Scotland’s drug deaths crisis could take a decade to turn around, a leading expert has warned, after figures rose for the seventh consecutive year.
Dr Robert Peat, chairman of the Dundee Drugs Commission, told The Stooshie podcast it could take up to 10 years to see a sustained downwards trend, as it was revealed the country recorded 1,339 deaths last year – up from 1,264 in 2019.
Dr Peat, who also previously sat on the Scottish Government’s drug deaths taskforce, described the latest figures as “hugely concerning” and said it was clear that compared to the rest of Europe, Scotland has a “major, major problem”.
The Dundee Drugs Commission, an independent panel formed in 2018 to “consider the nature, extent and impact of drug use and to look at drug-related deaths”, is expected to complete a two-year progress review on its recommendations later this year.
As figures rose again across the country last year, the number of drug-related deaths per million people in Dundee actually fell compared to 2019. However, other areas, such as Aberdeen and Aberdeenshire, saw a significant rise.
Dr Peat said it is not yet clear what impact the Covid-19 pandemic had on the figures and whether this will level out following the publication of new quarterly reports.
He said that while some may “quite rightly” wonder why trends have been rising for a number of years in Scotland despite attempts to address the issue, people are working hard to try to make a difference.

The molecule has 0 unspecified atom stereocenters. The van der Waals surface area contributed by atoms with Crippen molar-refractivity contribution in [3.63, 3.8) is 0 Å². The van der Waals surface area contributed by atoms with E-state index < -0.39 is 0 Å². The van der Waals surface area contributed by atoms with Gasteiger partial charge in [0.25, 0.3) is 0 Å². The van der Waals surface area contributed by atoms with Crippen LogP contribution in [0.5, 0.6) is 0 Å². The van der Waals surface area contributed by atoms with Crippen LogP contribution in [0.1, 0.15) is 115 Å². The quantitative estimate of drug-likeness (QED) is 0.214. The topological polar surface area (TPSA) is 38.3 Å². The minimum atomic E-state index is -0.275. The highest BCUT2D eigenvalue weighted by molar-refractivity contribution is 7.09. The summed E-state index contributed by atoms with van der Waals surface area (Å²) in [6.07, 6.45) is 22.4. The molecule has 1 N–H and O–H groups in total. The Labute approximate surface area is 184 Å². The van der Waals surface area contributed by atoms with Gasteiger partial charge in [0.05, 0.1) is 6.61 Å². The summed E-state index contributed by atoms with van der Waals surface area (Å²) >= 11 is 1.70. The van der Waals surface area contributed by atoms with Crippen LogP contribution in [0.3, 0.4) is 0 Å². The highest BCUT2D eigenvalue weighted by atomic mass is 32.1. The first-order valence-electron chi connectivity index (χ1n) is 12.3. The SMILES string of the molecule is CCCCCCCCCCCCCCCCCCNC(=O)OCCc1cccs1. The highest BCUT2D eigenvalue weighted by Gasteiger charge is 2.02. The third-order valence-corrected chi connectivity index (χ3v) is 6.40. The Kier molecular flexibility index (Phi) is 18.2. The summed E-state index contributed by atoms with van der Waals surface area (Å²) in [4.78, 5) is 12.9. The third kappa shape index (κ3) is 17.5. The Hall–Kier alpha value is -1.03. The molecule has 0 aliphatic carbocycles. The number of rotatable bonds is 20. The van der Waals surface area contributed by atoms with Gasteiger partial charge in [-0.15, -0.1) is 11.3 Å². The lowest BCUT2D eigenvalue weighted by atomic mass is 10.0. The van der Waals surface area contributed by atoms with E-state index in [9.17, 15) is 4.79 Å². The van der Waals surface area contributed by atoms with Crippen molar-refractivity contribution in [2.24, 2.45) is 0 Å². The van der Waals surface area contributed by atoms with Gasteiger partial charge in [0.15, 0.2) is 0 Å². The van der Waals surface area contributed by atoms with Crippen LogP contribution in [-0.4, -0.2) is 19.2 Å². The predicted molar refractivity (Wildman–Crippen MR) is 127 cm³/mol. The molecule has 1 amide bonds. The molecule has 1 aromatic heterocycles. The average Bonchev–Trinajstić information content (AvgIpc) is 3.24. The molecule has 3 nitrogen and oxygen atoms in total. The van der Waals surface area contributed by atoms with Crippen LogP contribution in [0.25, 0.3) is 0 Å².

“The question really would be, why is Scotland so different?” Dr Peat said.
“It’s a very complex issue. It’s really difficult to say what the impact of Covid has been, other than to say the figures continue to rise.
“I think we need to see how the work of the national taskforce, and the efforts the Scottish Government are now making with additional funding, will make a difference into the future.
“For us as a Dundee Commission, we always said it wasn’t going to be a matter of a year or two years, it is going to be five years, ten years to see the trend in Dundee going downwards.”
A fractured system
Dr Peat said the City of Discovery hosts an example of a “fractured system” that needs significant changes to how services are being delivered.
He warned that many people now dying from drug use may have suffered trauma in childhood or in later life, live in poverty, have difficulties accessing housing and employment, or other complex needs that need to be addressed holistically.
Dr Peat believes a “major problem” across the country is also the lack of a strong link between mental health support and addiction services that has seen people turned away until they are free from drug use.
The expert pointed to same day prescribing, something that was available elsewhere in Scotland but not in Dundee until the Drugs Commission made its recommendations, as an example of quick changes that can have a big impact.
However, he warned that other changes – such as removing stigma and changing the culture of how services are delivered – could take far longer.
A degree of patience
“We said at the outset that it would take a number of years,” Dr Peat said.
“There needs to be a degree of patience and I know if I was to speak to a family member or someone who is using drugs at the moment, they would really criticise me for saying that.
“But changing systems, changing the culture that exists, that was hugely important in our report.
“In Dundee the culture of services and the stigmatisation that exists in our community needs to be turned round if we’re really going to make a difference, and that will only take time.
“It’s going to be an effort for everyone locally but also nationally, people working together to make a difference.”